Frustrated by her inability to staunch the sudden flow, Cee rolls on her back to face the ceiling. In the dark there’s no real metre of distance; she can’t tell how far away the stippling is, or how close. She could be buried alive in a coffin, the lid half an inch from her nose, and she wouldn’t know it. Maybe she is. Isn’t she?
The back of her skull hurts a little, just above the little knob at the top of her neck. Not sure what that’s about; could be anything, she claims. “Could be anything,” she says aloud into the coffin lid. Rudely, it has no answer for her. She feels her numberless others watching her out of the dark, peeking up from their places in her past, waiting to see what she’ll do now. Hoping she’ll do…anything. The little bump on her skull is just the newest monument to the moments that have been pinging their presence against her every beat of every breath. Black trucks bring them; her co-workers hand them to her as valentines with the chocolate already eaten; parents on the street; baristas; the old codgers in her grandmother’s building: They all bring them to her and hang them as ornaments from her defenseless limbs.
Cee makes an exaggerated sigh into the dark, making sure it knows that really, truly, it’s not her fault she has to get out of bed now; it’s really something else going on and if she had the chance she would stay in bed, but, well, nothing to be done. Has the dark seen her tears? Obviously, she needs to do something about them, for a start.
Cee’s collection of Boxes That Never Get Opened has numbered six since they were left on her driveway by her parents. The lightest one sits at the top of the pyramid she put them in, attracting her like an altar. True, the storage room light does hang right above it. Despite the drop-off in her upper body strength, the top box is easy enough to lift down. Cee opens it at her feet and the ones she’s looking for are there, on the top, looking back up at her – as happy to see her now as they were then. Cee with a different – very different – face waves at her from his blind just behind the tower of boxes. “Good call,” he says. “There’s power in them still.”
“Bunny” Rabbit has patches of fur worn almost bare, black button eyes that always smile, and ears that never stood up, always just fell down the back of her oversize cartoon head. The pads of her feet: rubbed raw with years like rocks in a streambed; a beautiful blue Cee has always seen the colour of the sky in, or the brilliant robins’ eggs in the nest on the branch of the ancient spruce outside her once bedroom window. Cee had always adored the soft combination of the bright blue repeated again in Bunny’s ears, with the airy white of her fur. Now she wonders if maybe the colour was supposed to be saying something to her. Meh. Cee shrugs. She never heard it.
Howler “Munkey” Monkey has weathered his boxing better, except where his face is just a little smushed from where the box top was the only thing kissing him for thirty years. Cee attempts to reshape his grin a bit. Both smell of the salty-sweet mix of time stored forever in cardboard. Cee rolls Bunny over in her hands, looking for a care tag. “They’re not a sweater,” Kid Cee says. He’s crouched over the box with her, staring into the pooling past inside it – his future.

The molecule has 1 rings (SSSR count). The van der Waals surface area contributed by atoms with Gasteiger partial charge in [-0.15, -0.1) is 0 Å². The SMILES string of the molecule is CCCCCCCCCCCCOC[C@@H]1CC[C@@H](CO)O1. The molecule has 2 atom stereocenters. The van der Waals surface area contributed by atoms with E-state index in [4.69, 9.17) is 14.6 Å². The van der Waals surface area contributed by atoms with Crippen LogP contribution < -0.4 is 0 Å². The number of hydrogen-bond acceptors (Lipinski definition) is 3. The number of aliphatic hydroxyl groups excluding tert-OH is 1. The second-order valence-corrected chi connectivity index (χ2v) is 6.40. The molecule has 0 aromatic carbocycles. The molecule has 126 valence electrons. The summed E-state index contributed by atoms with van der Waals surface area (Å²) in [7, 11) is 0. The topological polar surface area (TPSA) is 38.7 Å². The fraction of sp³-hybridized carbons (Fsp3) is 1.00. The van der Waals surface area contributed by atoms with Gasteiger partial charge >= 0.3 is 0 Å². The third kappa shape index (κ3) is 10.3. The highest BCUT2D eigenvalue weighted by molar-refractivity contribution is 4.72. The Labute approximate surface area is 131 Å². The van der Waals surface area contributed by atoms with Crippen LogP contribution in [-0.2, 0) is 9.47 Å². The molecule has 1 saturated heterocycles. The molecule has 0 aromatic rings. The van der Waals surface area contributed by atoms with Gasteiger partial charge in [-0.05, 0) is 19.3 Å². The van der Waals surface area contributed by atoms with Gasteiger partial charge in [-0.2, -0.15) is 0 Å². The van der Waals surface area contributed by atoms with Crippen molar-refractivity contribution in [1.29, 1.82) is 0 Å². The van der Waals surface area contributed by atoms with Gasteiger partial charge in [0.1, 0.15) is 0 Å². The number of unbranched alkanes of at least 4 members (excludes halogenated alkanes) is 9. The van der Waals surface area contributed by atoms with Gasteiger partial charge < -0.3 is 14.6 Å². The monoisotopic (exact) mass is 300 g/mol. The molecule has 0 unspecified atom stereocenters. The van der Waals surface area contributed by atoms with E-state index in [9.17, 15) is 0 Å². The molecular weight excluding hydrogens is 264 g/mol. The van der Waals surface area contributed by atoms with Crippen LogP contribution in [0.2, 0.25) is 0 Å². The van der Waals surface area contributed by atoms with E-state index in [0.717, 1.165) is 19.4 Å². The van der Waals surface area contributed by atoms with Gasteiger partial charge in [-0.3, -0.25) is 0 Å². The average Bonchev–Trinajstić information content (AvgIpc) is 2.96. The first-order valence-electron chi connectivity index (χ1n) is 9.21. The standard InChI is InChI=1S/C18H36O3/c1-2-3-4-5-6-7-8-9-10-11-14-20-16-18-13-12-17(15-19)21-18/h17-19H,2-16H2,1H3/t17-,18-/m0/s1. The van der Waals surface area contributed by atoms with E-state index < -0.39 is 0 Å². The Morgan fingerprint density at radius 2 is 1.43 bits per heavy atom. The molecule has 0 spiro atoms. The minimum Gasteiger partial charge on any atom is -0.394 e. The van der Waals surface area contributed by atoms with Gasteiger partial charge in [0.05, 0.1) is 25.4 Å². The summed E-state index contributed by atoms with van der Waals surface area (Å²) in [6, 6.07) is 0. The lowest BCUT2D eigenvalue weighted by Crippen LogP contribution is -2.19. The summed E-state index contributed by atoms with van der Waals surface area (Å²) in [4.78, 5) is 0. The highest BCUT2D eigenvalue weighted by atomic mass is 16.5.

“So I should…what?” Cee says, “Dryclean them?” Not that Kid Cee knows what to do; he also doesn’t know what kind of launder heat she’s packing in her later days: Steam heat baby! Munkey and Bunny go into the steam dryer, the first anythings to ever be steamed in the dryer Homeowner Cee nicknamed Spaceship Clean, so it’s really a great honour Cee thinks, for both the dryer and the pair of plush.
“This is it you know, there’s no going back from this,” Homeowner says in the doorway. “You do this and it’s not…you’re not…it’s just, embarrassing you know – sad. You’re sad.”
“A truck attacked me today,” Cee says.
Homeowner rolls her eyes, a darker sturdier colour than Cee’s own. “Yeah, what’d you expect, you know where you live. It coulda been worse girl, way worse. You gotta be ready for that.”
“I don’t want to be ready for ‘worse’,” Cee says. She shoves a small pile of cloth facemasks off the top of the dryer where she’d meant them to remind her that they needed dried, onto the floor.
“Mature,” Homeowner says.
“I just want to sleep,” Cee says. “I just want to start with that.” In the wee small hours the dryer chime bolts Cee awake. Her forehead is warm from being plastered against the clear dryer bubble, her legs are numb from a lotus-seated sleep; there’s a little puddle of drool neatly collected in front of her. Her neck is stiff.
When they went into the steam room, Munky and Bunny smelled of an old sock. Now they both smell sweet, like the remains of the taste of old perfume on the back of her tongue, but it’s not a scent Cee recognizes. She throws a quizzical look at Kid Cee. “Don’t look at me,” he shrugs. “I just used to dress ‘em in necklaces.”
Cee squeezes them both to her, breathing in the soft scent wafting up. She lies back against the laundry room tile and deliberately tickles her nose with Bunny’s ear. She closes her eyes; maybe she’ll sleep now. They smell like someone she hasn’t met yet.
Joelle lives and teaches English Language Arts and Japanese Second Language just outside Edmonton Alberta Canada. Her fiction is decidedly feminist, trans, and grown in the many small towns and tiny cities she called home growing up on the prairies.